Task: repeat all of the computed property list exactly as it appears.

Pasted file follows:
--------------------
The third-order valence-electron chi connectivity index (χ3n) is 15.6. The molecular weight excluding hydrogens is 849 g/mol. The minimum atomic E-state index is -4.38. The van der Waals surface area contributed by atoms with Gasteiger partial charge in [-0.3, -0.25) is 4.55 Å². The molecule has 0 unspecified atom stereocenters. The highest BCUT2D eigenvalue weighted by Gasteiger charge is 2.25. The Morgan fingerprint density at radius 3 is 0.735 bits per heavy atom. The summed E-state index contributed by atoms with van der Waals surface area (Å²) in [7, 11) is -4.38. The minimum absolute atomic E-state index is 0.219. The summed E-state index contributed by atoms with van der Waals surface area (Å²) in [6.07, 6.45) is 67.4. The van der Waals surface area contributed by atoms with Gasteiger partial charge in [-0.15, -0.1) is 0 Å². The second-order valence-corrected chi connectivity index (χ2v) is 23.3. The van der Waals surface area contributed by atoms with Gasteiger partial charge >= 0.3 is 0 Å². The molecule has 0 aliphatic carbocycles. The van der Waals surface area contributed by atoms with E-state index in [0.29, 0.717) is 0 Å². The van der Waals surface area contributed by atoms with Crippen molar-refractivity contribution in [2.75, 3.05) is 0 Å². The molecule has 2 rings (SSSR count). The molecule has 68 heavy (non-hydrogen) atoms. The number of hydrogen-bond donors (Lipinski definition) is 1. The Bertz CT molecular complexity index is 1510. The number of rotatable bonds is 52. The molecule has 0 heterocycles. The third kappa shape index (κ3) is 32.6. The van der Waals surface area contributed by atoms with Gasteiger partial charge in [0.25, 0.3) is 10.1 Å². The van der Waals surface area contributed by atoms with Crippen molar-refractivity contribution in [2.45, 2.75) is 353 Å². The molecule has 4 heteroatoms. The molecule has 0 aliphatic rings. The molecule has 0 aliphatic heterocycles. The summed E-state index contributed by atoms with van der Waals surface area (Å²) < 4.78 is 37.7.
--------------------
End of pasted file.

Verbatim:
The third-order valence-electron chi connectivity index (χ3n) is 15.6. The molecular weight excluding hydrogens is 849 g/mol. The minimum atomic E-state index is -4.38. The van der Waals surface area contributed by atoms with Gasteiger partial charge in [-0.3, -0.25) is 4.55 Å². The molecule has 0 unspecified atom stereocenters. The highest BCUT2D eigenvalue weighted by Gasteiger charge is 2.25. The Morgan fingerprint density at radius 3 is 0.735 bits per heavy atom. The summed E-state index contributed by atoms with van der Waals surface area (Å²) in [7, 11) is -4.38. The minimum absolute atomic E-state index is 0.219. The summed E-state index contributed by atoms with van der Waals surface area (Å²) in [6.07, 6.45) is 67.4. The van der Waals surface area contributed by atoms with Gasteiger partial charge in [-0.15, -0.1) is 0 Å². The second-order valence-corrected chi connectivity index (χ2v) is 23.3. The van der Waals surface area contributed by atoms with Gasteiger partial charge >= 0.3 is 0 Å². The molecule has 0 aliphatic carbocycles. The van der Waals surface area contributed by atoms with E-state index in [0.29, 0.717) is 0 Å². The van der Waals surface area contributed by atoms with Crippen molar-refractivity contribution in [2.75, 3.05) is 0 Å². The molecule has 2 rings (SSSR count). The molecule has 68 heavy (non-hydrogen) atoms. The number of hydrogen-bond donors (Lipinski definition) is 1. The Bertz CT molecular complexity index is 1510. The number of rotatable bonds is 52. The molecule has 0 heterocycles. The third kappa shape index (κ3) is 32.6. The van der Waals surface area contributed by atoms with Gasteiger partial charge in [0.25, 0.3) is 10.1 Å². The van der Waals surface area contributed by atoms with Crippen molar-refractivity contribution in [2.45, 2.75) is 353 Å². The molecule has 4 heteroatoms. The molecule has 0 aliphatic rings. The molecule has 0 aliphatic heterocycles. The summed E-state index contributed by atoms with van der Waals surface area (Å²) < 4.78 is 37.7.